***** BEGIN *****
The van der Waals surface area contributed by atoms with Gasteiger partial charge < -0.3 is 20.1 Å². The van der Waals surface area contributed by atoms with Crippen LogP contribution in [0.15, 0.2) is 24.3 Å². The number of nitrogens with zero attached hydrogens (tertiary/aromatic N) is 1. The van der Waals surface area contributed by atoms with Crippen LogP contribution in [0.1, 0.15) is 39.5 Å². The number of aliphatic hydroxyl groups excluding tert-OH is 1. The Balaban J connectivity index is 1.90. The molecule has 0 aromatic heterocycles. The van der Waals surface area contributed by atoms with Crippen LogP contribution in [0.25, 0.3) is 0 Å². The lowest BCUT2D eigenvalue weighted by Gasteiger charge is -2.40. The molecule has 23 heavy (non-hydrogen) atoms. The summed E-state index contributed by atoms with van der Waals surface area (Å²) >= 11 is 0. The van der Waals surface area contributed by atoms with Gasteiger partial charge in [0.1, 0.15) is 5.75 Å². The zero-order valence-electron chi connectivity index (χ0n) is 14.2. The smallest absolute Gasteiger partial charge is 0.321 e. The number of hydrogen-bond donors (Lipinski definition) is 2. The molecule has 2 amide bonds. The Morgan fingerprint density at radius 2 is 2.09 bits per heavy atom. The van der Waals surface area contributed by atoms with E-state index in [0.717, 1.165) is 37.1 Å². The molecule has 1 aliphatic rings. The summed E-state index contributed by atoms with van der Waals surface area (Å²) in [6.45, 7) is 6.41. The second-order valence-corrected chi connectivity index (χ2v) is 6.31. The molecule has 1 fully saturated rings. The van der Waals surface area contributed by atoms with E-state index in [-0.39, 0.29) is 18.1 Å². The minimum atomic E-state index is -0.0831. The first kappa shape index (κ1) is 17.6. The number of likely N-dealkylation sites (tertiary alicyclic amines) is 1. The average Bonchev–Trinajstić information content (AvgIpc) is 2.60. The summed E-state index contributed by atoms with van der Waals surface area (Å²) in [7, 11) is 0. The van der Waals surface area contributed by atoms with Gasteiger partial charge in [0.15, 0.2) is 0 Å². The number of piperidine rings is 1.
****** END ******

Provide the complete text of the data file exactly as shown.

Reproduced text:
The van der Waals surface area contributed by atoms with Gasteiger partial charge < -0.3 is 20.1 Å². The van der Waals surface area contributed by atoms with Crippen LogP contribution in [0.15, 0.2) is 24.3 Å². The number of nitrogens with zero attached hydrogens (tertiary/aromatic N) is 1. The van der Waals surface area contributed by atoms with Crippen LogP contribution in [0.1, 0.15) is 39.5 Å². The number of aliphatic hydroxyl groups excluding tert-OH is 1. The Balaban J connectivity index is 1.90. The molecule has 0 aromatic heterocycles. The van der Waals surface area contributed by atoms with Crippen LogP contribution in [0.25, 0.3) is 0 Å². The lowest BCUT2D eigenvalue weighted by Gasteiger charge is -2.40. The molecule has 23 heavy (non-hydrogen) atoms. The summed E-state index contributed by atoms with van der Waals surface area (Å²) >= 11 is 0. The van der Waals surface area contributed by atoms with Gasteiger partial charge in [0.1, 0.15) is 5.75 Å². The zero-order valence-electron chi connectivity index (χ0n) is 14.2. The smallest absolute Gasteiger partial charge is 0.321 e. The number of hydrogen-bond donors (Lipinski definition) is 2. The molecule has 2 amide bonds. The Morgan fingerprint density at radius 2 is 2.09 bits per heavy atom. The van der Waals surface area contributed by atoms with E-state index in [0.717, 1.165) is 37.1 Å². The molecule has 1 aliphatic rings. The summed E-state index contributed by atoms with van der Waals surface area (Å²) in [6.45, 7) is 6.41. The second-order valence-corrected chi connectivity index (χ2v) is 6.31. The molecule has 1 fully saturated rings. The van der Waals surface area contributed by atoms with E-state index in [-0.39, 0.29) is 18.1 Å². The minimum atomic E-state index is -0.0831. The first kappa shape index (κ1) is 17.6. The number of likely N-dealkylation sites (tertiary alicyclic amines) is 1. The average Bonchev–Trinajstić information content (AvgIpc) is 2.60. The summed E-state index contributed by atoms with van der Waals surface area (Å²) in [7, 11) is 0. The van der Waals surface area contributed by atoms with Gasteiger partial charge in [0.15, 0.2) is 0 Å². The number of piperidine rings is 1.